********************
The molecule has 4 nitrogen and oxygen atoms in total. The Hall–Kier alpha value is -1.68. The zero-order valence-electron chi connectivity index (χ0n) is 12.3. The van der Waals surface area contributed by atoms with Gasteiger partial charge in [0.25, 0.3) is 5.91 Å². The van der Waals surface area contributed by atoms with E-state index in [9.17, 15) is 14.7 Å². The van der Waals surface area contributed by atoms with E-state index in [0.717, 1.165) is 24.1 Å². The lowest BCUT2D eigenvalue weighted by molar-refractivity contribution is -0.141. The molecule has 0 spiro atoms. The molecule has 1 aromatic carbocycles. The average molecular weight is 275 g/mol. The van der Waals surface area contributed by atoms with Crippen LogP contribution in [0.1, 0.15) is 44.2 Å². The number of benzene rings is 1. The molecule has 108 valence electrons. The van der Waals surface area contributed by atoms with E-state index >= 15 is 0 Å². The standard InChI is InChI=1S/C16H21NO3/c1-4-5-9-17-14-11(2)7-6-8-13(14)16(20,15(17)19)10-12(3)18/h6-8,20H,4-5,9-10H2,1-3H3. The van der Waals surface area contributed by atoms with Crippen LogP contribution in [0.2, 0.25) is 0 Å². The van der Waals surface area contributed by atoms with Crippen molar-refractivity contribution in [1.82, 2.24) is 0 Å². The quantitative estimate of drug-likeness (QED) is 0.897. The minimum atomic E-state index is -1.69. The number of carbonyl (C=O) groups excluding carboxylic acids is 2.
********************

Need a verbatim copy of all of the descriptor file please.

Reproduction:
The molecule has 4 nitrogen and oxygen atoms in total. The Hall–Kier alpha value is -1.68. The zero-order valence-electron chi connectivity index (χ0n) is 12.3. The van der Waals surface area contributed by atoms with Gasteiger partial charge in [0.25, 0.3) is 5.91 Å². The van der Waals surface area contributed by atoms with E-state index in [9.17, 15) is 14.7 Å². The van der Waals surface area contributed by atoms with E-state index in [0.717, 1.165) is 24.1 Å². The lowest BCUT2D eigenvalue weighted by molar-refractivity contribution is -0.141. The molecule has 0 spiro atoms. The molecule has 1 aromatic carbocycles. The average molecular weight is 275 g/mol. The van der Waals surface area contributed by atoms with Crippen LogP contribution in [0.1, 0.15) is 44.2 Å². The number of benzene rings is 1. The molecule has 108 valence electrons. The van der Waals surface area contributed by atoms with E-state index >= 15 is 0 Å². The standard InChI is InChI=1S/C16H21NO3/c1-4-5-9-17-14-11(2)7-6-8-13(14)16(20,15(17)19)10-12(3)18/h6-8,20H,4-5,9-10H2,1-3H3. The van der Waals surface area contributed by atoms with Crippen LogP contribution in [0.2, 0.25) is 0 Å². The van der Waals surface area contributed by atoms with Crippen molar-refractivity contribution in [1.82, 2.24) is 0 Å². The quantitative estimate of drug-likeness (QED) is 0.897. The minimum atomic E-state index is -1.69. The number of carbonyl (C=O) groups excluding carboxylic acids is 2.